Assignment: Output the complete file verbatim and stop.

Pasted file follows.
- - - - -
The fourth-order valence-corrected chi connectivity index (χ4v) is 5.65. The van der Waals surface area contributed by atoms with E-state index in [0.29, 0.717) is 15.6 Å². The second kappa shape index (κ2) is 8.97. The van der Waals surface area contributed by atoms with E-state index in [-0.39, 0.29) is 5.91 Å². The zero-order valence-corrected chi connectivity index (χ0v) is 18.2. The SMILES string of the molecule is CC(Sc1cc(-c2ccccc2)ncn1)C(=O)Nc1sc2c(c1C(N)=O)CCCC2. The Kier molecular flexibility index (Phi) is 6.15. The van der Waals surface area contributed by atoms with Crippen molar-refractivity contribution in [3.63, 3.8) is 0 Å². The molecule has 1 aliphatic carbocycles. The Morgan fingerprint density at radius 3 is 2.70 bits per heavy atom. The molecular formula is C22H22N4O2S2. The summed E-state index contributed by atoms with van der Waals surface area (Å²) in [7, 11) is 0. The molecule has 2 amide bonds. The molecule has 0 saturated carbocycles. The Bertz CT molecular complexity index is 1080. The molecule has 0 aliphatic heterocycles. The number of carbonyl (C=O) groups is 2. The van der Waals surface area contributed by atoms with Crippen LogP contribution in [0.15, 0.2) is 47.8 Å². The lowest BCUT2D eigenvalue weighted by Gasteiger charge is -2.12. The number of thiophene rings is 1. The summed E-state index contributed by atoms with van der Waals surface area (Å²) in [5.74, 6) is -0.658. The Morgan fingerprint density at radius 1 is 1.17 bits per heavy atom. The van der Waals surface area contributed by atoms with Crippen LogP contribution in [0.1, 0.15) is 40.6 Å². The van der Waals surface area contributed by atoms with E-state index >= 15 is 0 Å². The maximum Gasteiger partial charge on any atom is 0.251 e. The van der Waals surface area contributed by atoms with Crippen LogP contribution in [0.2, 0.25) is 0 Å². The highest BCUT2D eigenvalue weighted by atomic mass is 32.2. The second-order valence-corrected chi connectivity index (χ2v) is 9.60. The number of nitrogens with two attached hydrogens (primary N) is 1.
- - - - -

The fourth-order valence-corrected chi connectivity index (χ4v) is 5.65. The van der Waals surface area contributed by atoms with E-state index in [0.29, 0.717) is 15.6 Å². The second kappa shape index (κ2) is 8.97. The van der Waals surface area contributed by atoms with E-state index in [-0.39, 0.29) is 5.91 Å². The zero-order valence-corrected chi connectivity index (χ0v) is 18.2. The SMILES string of the molecule is CC(Sc1cc(-c2ccccc2)ncn1)C(=O)Nc1sc2c(c1C(N)=O)CCCC2. The Kier molecular flexibility index (Phi) is 6.15. The van der Waals surface area contributed by atoms with Crippen molar-refractivity contribution in [3.63, 3.8) is 0 Å². The molecule has 1 aliphatic carbocycles. The Morgan fingerprint density at radius 3 is 2.70 bits per heavy atom. The molecular formula is C22H22N4O2S2. The summed E-state index contributed by atoms with van der Waals surface area (Å²) in [7, 11) is 0. The molecule has 2 amide bonds. The molecule has 0 saturated carbocycles. The Bertz CT molecular complexity index is 1080. The molecule has 0 aliphatic heterocycles. The number of carbonyl (C=O) groups is 2. The van der Waals surface area contributed by atoms with Crippen LogP contribution in [0.15, 0.2) is 47.8 Å². The lowest BCUT2D eigenvalue weighted by Gasteiger charge is -2.12. The number of thiophene rings is 1. The summed E-state index contributed by atoms with van der Waals surface area (Å²) in [5.74, 6) is -0.658. The Morgan fingerprint density at radius 1 is 1.17 bits per heavy atom. The van der Waals surface area contributed by atoms with Crippen LogP contribution in [0.1, 0.15) is 40.6 Å². The van der Waals surface area contributed by atoms with E-state index >= 15 is 0 Å². The maximum Gasteiger partial charge on any atom is 0.251 e. The van der Waals surface area contributed by atoms with Crippen LogP contribution in [0.2, 0.25) is 0 Å². The highest BCUT2D eigenvalue weighted by atomic mass is 32.2. The second-order valence-corrected chi connectivity index (χ2v) is 9.60. The number of nitrogens with two attached hydrogens (primary N) is 1.